were right, then the game is already underway.
Bit of an odd name Badger, isnt it?
Parents bit lost for ideas when it came to naming you, were they? asked the
watch-woman with a gentle smile. Dinner conversation had been sporadic at best, with Mr.
Edwards and the clergyman doing their level best to get through the meal as quickly as
they could to return to their prior activities. The watch-wearing lady, one Victoria
Haining, a nurse come to Sticklehaven to see about position with the local GP who had sent
her a job offer quite out of the blue, had endeavored to get some sort chat going, but had
thus far failed to generate any substantial conversation.
Nickname, actually, maam, Barcley replied.
Given names Percival pretty much speaks for itself as to why I go by
Badger, eh? But anyway, Tony Marston and I were slumming it one night down the
south end, found a charming little pub real blue-collar stuff. Somehow ended up in
the middle of a brawl. Just like in the Westerns. Tony got off with barely a scratch, but
I was rewarded with a couple lovely shiners. Looked like a damn badger for nearly two
Could have been worse, Lombard said, casually sipping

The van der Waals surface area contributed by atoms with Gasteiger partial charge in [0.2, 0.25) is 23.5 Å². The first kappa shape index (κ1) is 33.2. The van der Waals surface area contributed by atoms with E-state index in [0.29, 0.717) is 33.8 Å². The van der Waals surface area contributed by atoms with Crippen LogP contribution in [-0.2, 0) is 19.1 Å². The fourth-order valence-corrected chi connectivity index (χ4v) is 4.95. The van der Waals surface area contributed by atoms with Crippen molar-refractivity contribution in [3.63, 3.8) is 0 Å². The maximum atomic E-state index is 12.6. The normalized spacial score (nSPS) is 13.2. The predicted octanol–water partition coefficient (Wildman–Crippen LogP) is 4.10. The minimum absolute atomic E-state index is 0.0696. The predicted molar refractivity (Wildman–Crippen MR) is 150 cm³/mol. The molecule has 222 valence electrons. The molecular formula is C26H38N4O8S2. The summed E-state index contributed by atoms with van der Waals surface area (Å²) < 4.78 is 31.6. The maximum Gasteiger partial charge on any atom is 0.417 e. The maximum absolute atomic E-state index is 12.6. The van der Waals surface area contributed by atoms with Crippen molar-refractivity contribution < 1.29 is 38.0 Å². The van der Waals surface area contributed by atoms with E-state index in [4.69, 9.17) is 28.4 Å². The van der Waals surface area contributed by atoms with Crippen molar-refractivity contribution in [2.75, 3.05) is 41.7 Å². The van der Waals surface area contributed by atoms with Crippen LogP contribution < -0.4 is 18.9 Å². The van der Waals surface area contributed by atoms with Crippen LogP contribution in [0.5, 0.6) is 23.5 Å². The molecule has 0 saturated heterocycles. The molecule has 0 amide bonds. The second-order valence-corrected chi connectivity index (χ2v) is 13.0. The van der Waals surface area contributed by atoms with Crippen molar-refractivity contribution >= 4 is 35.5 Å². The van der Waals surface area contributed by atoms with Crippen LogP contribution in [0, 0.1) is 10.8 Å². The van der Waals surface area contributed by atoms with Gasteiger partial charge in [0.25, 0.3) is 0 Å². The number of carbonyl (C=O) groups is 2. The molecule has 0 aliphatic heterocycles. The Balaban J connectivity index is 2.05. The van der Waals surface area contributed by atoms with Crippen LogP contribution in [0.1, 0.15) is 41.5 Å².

his drink. You could have been nicknamed Panda. Phillip said as he
placed down his glass. For tonight at least, he had forgone a stronger drink in favour of
water he had seen poured from the tap itself, as had Vera, and both had waited for the
others to take a bite of their meals first before touching their own food. So what
exactly did you say it was that draws yourself here, Badger?
Berkley finished chewing his current mouthful before answering.
Bit of an odd story, actually. Got a wire while I was on the continent, saying
Id been named in a will and that I needed to attend the reading. Rather a hassle to
drop everything and get back here, but I was told itd be worth my while.
And the reading of the will is here in Sticklehaven?
Apparently so, Berkley said, loading up his fork
again. Though I must admit, Im surprised that thered be anyone around
here with the sort of money I was told about. Still, far be it from me to look a gift
horse in the mouth. Funds were getting a bit on the low side. The money old Tony left me
hasnt gone quite as far as I hoped.
Where were you on the continent, Mr. Berkley?
inquired Sister Haining. Nowhere near this terrible mess in Germany, I hope. They
say we could be headed into another Great War.
Utter stuff and nonsense, sister, Berkley replied.
Lombard raised an eyebrow. Sorry, Berkley, but I
wouldnt have taken you to be the type to be up with the political situation.
Well, being closer to the action than anyone else around
this table, its a bit hard to avoid it. But for the life of me I cant see what
the big fuss is about.
The rebuilding of the Austro-German Empire doesnt
concern you, Mr. Berkley? asked Mr. Edwards, quite unexpectedly.
Far from it, sir. Theyre merely putting back together
what is rightfully theirs. I imagine we would do the same if positions were
And if they do not decide to satisfy themselves with what
they formerly had? If they should decide to lay claim to, say, the rest of Europe?
Badger smiled patronizingly at her. My dear lady, I should
say we let them have it. Look at how theyve turned themselves around since the war.